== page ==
I am often asked how to create my long and triple jump action composite photos. And while I’ve written about the process before, I’ve never recorded the process. The image above took just under 23 minutes to edit, and I still didn’t get one of the blend points right. If you look closely, you can see it without zooming in. You can also watch the entire process sped up 800% below.
As you can imagine, some lighting is harder to edit into a composite than others. Regardless of light, the triple jump is particularly complex since the jump takes place across a wider field of action. In the right light, a long jump photo of an elite athlete can be quite a simple process. Long shadows and harsh or contrasting light conditions also increase the difficulty. I actually prefer a slightly overcast day for these shots. The composite below of Tan Mengyi, a long jumper from China, was relatively simple compared to the image above, even with the long shadows.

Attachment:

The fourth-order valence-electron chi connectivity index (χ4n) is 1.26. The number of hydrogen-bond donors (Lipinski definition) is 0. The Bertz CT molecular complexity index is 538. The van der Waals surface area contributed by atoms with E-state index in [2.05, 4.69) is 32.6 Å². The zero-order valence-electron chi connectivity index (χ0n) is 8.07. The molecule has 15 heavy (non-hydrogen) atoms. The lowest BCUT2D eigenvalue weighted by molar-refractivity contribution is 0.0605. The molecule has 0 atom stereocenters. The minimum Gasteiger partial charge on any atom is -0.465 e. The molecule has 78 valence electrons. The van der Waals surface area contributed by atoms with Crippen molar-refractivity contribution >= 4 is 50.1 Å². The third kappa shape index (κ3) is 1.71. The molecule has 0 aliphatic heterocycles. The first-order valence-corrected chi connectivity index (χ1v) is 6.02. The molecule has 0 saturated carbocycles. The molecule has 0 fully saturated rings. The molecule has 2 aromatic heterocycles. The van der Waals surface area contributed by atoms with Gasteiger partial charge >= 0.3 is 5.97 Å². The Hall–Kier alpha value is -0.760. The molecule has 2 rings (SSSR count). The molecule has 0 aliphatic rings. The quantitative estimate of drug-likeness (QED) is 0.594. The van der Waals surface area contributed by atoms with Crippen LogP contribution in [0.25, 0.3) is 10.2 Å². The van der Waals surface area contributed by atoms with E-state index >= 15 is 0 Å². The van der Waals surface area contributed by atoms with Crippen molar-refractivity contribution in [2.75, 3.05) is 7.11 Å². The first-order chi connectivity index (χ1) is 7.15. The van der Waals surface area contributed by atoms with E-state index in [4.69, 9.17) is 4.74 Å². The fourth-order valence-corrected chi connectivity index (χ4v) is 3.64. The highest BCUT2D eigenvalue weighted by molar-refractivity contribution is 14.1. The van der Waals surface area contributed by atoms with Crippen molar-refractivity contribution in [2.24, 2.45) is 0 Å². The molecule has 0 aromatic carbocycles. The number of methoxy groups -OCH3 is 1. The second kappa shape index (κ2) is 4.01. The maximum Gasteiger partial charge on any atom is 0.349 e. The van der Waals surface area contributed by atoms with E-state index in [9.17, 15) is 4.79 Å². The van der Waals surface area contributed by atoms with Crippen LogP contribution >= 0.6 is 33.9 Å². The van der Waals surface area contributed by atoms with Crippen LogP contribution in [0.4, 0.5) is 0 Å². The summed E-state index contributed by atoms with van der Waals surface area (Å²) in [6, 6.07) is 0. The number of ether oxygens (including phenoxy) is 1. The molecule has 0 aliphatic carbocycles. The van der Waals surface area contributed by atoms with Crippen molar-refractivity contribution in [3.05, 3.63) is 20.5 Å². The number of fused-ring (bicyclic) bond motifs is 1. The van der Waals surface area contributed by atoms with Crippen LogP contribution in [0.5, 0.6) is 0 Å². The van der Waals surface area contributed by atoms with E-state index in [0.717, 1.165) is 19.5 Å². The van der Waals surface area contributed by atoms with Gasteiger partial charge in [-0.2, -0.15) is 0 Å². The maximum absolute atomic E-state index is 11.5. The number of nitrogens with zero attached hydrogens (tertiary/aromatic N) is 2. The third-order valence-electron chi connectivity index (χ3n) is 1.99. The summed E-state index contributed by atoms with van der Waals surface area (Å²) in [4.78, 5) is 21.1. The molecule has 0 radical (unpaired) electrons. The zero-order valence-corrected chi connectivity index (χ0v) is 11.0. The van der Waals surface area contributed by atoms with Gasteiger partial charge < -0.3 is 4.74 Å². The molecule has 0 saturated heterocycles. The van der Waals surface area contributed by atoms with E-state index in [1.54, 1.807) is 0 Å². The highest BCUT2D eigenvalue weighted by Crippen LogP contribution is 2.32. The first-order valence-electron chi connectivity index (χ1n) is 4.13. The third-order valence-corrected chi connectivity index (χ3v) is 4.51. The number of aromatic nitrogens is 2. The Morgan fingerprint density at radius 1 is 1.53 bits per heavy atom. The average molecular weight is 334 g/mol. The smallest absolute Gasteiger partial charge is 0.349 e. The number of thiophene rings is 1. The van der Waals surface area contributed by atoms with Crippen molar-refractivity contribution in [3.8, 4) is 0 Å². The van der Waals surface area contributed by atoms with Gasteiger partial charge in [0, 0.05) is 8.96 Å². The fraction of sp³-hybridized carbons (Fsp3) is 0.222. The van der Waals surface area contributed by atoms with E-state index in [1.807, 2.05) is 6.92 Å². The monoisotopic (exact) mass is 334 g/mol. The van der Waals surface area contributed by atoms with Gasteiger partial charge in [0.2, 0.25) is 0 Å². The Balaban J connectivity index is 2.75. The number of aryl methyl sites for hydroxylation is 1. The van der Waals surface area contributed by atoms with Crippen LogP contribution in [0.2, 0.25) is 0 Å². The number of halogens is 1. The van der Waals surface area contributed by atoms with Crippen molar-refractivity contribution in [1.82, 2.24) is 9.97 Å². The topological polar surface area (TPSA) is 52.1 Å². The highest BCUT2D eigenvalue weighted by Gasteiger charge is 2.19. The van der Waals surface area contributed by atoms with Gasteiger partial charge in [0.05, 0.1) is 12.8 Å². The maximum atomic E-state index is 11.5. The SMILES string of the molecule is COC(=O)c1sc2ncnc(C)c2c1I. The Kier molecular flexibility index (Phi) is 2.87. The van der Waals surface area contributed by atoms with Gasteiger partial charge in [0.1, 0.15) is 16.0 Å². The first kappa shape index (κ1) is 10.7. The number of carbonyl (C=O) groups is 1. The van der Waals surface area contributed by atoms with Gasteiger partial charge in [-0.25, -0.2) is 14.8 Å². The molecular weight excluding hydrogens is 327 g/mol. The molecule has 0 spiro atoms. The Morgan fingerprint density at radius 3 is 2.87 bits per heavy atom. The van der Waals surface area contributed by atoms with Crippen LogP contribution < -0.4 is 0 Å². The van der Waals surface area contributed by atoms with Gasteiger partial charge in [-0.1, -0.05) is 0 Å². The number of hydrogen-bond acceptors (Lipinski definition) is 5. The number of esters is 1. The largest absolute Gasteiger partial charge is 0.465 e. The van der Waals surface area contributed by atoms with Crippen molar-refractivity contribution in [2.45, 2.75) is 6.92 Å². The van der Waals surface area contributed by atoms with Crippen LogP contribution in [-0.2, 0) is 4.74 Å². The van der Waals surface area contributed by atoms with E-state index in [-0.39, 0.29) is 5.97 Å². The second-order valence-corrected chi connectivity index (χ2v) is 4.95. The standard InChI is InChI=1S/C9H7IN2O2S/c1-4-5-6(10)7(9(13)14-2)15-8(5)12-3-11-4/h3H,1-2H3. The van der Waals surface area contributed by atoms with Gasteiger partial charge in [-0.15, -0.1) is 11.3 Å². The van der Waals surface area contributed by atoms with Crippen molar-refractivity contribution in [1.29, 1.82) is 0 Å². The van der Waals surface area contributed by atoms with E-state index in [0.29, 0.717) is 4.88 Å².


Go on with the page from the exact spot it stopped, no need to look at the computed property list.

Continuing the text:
My Track & Field Action Composites album on SmugMug has several hundred composites. The shots cover the long jump, triple jump, high jump, hurdles, and a couple of finishes in other running events. I’ve attempted to do shot put in the past, but that didn’t turn out too well. And while these take a lot of time to produce, I enjoy the process, and I know the athletes enjoy seeing them. I don’t plan to stop making them any time soon. 🙂
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EXIF Data Below Applies Only To The Featured Photo In This Post